Epstein’s death in ‘American gulag’ will fuel conspiracies for years – lawyer

The death of millionaire sex offender Jeffrey Epstein behind bars should trigger “system-wide self-reflection” on how prisoners are treated, Epstein’s lawyer tells RT – and it will trigger conspiracy theories for years to come.

Metropolitan Correctional Center “is sort of like an American gulag for people who have not been convicted of anything,” Epstein lawyer Marc Fernich tells RT. Insisting the wealthy pedophile was not a “security risk,” Fernich laments that the prosecution painted him as an “exceptional flight risk and danger” – equipped as he was with at least one phony passport, a private jet, and a considerable fortune – and left him to languish in “uncivilized conditions” which took their toll on his mind and body.

MCC is “institutionally ill-equipped” to deal with someone like Epstein who wouldn’t last long in general population but who isn’t a hardened criminal, Fernich explains. “This is one of the toughest pre-trial detention facilities in the country. And the conditions are inhumane.” Epstein, he insists, was “presumed innocent,” despite his 2008 conviction for soliciting underage prostitutes – part of a slap-on-the-wrist plea deal the fallout from which culminated in this year’s sex trafficking charges – and should not have been confined in such “barbaric” conditions.

What this death calls for is self-reflection, system-wide self-reflection and an opportunity to look in the mirror and figure out what we can do better as a system,” Fernich says, pointing to the “cascading series of events” that began with the judge denying Epstein’s bail. “Epstein did not belong locked up pending trial, and he did not belong in a hellhole like that before even being convicted of anything.”

The defendant, even one of Epstein’s means, should be on equal footing with the government when presumed innocent so they can fairly fight the charges. And when you cage somebody like that in uncivilized conditions, they are not able to do that,” Fernich says. He only marvels that MCC inmates don’t kill themselves more often.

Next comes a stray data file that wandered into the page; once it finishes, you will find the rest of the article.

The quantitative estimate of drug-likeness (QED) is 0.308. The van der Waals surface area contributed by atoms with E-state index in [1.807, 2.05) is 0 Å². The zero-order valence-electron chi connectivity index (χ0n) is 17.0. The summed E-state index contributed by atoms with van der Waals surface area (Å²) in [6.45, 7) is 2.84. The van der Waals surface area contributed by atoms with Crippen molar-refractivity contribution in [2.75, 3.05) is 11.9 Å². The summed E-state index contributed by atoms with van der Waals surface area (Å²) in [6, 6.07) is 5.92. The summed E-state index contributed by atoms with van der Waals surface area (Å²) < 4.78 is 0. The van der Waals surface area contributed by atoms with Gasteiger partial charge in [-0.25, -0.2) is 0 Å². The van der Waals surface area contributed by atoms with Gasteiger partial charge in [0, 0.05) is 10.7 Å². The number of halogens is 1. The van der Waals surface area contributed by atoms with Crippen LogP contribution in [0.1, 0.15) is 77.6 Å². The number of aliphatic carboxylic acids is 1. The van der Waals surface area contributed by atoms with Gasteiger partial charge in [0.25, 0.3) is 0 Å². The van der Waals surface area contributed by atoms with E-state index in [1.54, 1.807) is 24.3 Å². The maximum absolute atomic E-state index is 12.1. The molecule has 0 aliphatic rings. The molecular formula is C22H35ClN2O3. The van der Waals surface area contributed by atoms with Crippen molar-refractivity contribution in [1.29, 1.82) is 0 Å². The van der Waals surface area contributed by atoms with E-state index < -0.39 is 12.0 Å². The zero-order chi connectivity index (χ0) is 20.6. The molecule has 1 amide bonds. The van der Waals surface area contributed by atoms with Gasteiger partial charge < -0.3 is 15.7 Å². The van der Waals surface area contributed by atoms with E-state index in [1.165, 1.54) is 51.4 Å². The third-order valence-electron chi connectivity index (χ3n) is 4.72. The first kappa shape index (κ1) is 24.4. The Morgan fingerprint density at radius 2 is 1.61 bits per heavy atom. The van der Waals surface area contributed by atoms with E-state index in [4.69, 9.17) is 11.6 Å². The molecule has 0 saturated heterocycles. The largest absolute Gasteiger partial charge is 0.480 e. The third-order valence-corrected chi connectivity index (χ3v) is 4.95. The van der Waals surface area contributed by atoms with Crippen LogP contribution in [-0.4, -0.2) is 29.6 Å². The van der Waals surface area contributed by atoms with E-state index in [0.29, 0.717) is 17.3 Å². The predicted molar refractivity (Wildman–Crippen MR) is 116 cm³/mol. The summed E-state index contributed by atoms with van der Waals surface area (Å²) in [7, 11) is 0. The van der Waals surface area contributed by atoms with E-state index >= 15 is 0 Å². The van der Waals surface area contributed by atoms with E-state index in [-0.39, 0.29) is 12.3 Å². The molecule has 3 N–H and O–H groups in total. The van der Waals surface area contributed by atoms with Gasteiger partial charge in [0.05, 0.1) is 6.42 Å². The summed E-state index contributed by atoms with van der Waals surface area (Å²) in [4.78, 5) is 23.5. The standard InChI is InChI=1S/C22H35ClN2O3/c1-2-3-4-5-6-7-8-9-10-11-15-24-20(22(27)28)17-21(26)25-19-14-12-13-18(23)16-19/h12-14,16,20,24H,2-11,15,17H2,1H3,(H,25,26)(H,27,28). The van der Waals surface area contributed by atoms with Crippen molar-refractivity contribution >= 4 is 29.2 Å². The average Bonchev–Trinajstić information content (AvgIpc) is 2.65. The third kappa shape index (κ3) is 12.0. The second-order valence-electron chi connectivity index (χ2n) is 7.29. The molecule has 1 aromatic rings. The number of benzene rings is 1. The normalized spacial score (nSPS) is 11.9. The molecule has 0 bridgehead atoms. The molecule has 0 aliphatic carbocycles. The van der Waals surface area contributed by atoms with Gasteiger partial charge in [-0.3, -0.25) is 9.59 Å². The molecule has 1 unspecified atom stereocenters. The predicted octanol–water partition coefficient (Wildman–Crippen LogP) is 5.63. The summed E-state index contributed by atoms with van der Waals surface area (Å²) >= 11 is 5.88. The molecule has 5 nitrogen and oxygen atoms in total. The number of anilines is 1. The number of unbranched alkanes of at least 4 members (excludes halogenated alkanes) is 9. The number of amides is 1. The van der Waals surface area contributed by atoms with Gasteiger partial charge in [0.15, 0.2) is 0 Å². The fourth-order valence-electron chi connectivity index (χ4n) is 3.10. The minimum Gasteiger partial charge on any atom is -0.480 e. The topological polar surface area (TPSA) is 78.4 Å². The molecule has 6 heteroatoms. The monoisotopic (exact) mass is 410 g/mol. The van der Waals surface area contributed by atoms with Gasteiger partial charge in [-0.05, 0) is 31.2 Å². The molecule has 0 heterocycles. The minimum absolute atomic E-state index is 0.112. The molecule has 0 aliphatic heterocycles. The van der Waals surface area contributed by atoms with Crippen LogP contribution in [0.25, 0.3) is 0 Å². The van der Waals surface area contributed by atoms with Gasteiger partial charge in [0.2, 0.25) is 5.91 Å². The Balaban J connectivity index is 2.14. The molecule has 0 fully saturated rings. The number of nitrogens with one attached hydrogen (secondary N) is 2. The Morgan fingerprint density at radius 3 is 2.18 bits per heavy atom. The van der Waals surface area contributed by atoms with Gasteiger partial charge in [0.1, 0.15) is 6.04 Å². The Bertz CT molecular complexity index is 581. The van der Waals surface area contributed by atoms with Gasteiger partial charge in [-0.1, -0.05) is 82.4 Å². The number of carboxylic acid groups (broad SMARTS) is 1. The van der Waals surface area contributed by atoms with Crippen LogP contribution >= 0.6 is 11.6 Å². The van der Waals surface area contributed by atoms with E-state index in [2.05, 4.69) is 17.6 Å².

Fernich insists he doesn’t want to see any “sacrificial lambs” scapegoated for his client’s death – “these people usually try to do their best.” The scapegoating has arguably already begun, however – the now-former acting head of the Bureau of Prisons was removed by Attorney General William Barr nine days after Epstein’s death, and the warden for MCC was reassigned to another facility within days of his demise. The two guards tasked with watching Epstein at the time of his death – one of whom was not actually a guard, and both of whom were working overtime – have reportedly been placed on administrative leave.

While it has been reported that Epstein’s attorneys pushed to have him removed from suicide watch, Fernich seemed to know little about the circumstances surrounding the matter, saying only that it is “the job of management and the medical staff in prison, generally” to decide when a prisoner should be removed.

Fernich himself is “skeptical” about the medical examiner’s conclusion that Epstein committed suicide. “It would not surprise me… to learn of anything that might have happened to Jeffrey Epstein,” he says, adding that Epstein’s mysterious death will be the subject of conspiracy theories for decades to come – with good reason.

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